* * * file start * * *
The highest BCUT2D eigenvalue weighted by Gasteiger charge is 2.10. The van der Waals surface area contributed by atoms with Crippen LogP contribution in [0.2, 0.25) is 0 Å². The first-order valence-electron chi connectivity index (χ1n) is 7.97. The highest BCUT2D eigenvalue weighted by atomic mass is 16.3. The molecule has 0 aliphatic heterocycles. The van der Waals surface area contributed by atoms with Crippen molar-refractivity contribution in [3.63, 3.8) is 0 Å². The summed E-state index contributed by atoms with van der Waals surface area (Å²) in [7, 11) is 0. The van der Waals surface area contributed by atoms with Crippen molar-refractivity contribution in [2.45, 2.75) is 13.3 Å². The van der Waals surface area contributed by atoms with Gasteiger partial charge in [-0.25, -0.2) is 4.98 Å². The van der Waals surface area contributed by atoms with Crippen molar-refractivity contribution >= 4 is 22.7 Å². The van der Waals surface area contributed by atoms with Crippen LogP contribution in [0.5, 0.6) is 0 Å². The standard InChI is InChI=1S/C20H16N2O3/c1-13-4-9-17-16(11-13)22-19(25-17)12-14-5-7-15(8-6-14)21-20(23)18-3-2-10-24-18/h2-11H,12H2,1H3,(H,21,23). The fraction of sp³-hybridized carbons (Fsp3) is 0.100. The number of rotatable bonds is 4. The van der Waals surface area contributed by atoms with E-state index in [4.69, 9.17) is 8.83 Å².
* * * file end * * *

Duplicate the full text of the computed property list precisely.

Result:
The highest BCUT2D eigenvalue weighted by Gasteiger charge is 2.10. The van der Waals surface area contributed by atoms with Crippen LogP contribution in [0.2, 0.25) is 0 Å². The first-order valence-electron chi connectivity index (χ1n) is 7.97. The highest BCUT2D eigenvalue weighted by atomic mass is 16.3. The molecule has 0 aliphatic heterocycles. The van der Waals surface area contributed by atoms with Crippen molar-refractivity contribution in [3.63, 3.8) is 0 Å². The summed E-state index contributed by atoms with van der Waals surface area (Å²) in [7, 11) is 0. The van der Waals surface area contributed by atoms with Crippen molar-refractivity contribution in [2.45, 2.75) is 13.3 Å². The van der Waals surface area contributed by atoms with Gasteiger partial charge in [-0.25, -0.2) is 4.98 Å². The van der Waals surface area contributed by atoms with Crippen molar-refractivity contribution >= 4 is 22.7 Å². The van der Waals surface area contributed by atoms with Crippen LogP contribution in [0.5, 0.6) is 0 Å². The standard InChI is InChI=1S/C20H16N2O3/c1-13-4-9-17-16(11-13)22-19(25-17)12-14-5-7-15(8-6-14)21-20(23)18-3-2-10-24-18/h2-11H,12H2,1H3,(H,21,23). The fraction of sp³-hybridized carbons (Fsp3) is 0.100. The number of rotatable bonds is 4. The van der Waals surface area contributed by atoms with E-state index in [4.69, 9.17) is 8.83 Å².